The Transition to the Adult Health Care System Among Adolescents with Autism Spectrum Disorder

Friday, May 13, 2016: 5:30 PM-7:00 PM
Hall A (Baltimore Convention Center)
R. A. Nathenson1 and B. Zablotsky2, (1)University of Pennslyvania, Philadelphia, PA, (2)National Center for Health Statistics, Hyattsville, MD
Background:  The transition from the pediatric to the adult healthcare system is a noted challenge for all individuals, but particularly for those adolescents with special health needs (Stewart, 2009).  A population of adolescents who may experience additional difficulties are those with autism spectrum disorders (ASD) because they are commonly diagnosed with co-occurring developmental, psychiatric, neurological, and other medical conditions (Levy et al., 2010) that may persist into adulthood and require frequent and intensive service and treatments (Liptak, Stuart, & Auinger, 2006). 

These difficulties may be further compounded by the fact that many adolescents with ASD receive everyday services in the school setting (Kang-Yi et al., 2015) and may find themselves exiting both the educational system and the pediatric healthcare system simultaneously.  The current study examines the use of medical services in a national population of privately insured adolescents/young adults (aged 16-22) diagnosed with ASD. 

Objectives:  1) Calculate the percentage of adolescents/young adults with ASD receiving home, office/outpatient hospital, inpatient hospital and emergency department services annually by age; 2) Calculate the annual average number of services received at each place of service.

Methods: Data come from the Optum database, a clinically rich database that includes the health care claims of all individuals insured by Optum’s parent company from May 2000 to June 2013.  The sample includes individuals diagnosed with ASD (n=16,029).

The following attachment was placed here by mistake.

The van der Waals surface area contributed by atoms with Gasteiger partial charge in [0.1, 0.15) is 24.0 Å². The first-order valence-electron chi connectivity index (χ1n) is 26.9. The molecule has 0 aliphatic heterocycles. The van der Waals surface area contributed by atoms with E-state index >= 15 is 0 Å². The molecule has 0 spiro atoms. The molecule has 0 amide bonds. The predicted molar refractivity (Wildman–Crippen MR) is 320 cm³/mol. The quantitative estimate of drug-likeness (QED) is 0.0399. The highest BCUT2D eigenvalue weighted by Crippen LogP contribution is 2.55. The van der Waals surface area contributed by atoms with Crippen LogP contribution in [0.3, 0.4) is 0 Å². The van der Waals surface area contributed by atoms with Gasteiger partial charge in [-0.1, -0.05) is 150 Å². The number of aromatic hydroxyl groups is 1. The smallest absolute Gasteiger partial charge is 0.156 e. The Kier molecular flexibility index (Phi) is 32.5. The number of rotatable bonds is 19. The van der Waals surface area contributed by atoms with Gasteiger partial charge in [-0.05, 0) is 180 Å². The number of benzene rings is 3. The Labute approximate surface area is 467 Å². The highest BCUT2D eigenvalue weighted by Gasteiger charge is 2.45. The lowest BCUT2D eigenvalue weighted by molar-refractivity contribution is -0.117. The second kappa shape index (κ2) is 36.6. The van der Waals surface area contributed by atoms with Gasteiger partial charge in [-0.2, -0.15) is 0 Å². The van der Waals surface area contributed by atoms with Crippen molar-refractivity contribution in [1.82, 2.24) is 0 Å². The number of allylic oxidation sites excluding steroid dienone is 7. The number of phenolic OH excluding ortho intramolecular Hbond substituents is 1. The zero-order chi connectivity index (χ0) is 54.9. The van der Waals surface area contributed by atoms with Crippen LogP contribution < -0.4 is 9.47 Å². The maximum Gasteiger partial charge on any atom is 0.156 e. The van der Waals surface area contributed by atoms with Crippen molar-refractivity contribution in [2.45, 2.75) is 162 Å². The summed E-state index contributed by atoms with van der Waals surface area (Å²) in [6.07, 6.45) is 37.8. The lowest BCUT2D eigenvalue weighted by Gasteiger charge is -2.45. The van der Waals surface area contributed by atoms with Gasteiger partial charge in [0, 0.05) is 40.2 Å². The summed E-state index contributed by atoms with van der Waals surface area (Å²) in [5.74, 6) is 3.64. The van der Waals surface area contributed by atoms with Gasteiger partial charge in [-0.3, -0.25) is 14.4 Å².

Estimates were calculated using Stata 13.0 SE.  Cross-sectional multivariate linear regressions were used to determine if an association exists between age and service usage after controlling for child characteristics, household characteristics, and insurance plan structure.

Results: Fewer individuals with ASD received services in an office/outpatient hospital department (p<.01) or inpatient hospital department (p<.01) as they aged, which was accompanied by a reduction in the annual number of visits each year.  There was not a reduction seen in the percentage of individuals with ASD receiving services in either the home or emergency department as they aged.

Females with ASD were more likely to use services in all locations than males, with two-and-a-half visits more per year than males in the outpatient/office setting and two more visits a year in the home.  Black children were less likely to use inpatient, emergency room, and office/outpatient services than white children with two fewer visits per year on average in the office/outpatient setting and one fewer visit to the emergency department.  Children living in households with lower net worth had fewer annual office/outpatient setting visits than children living in households with higher net worth.

Conclusions: As adolescents with ASD age out of the pediatric health care system, there is a notable decline in both the percentage of adolescents that receive services and the number of annual services received across multiple settings. This decline, which potentially co-occurs with a “service cliff” upon graduating from high school (Roux et al., 2015), could lead to unmet service needs.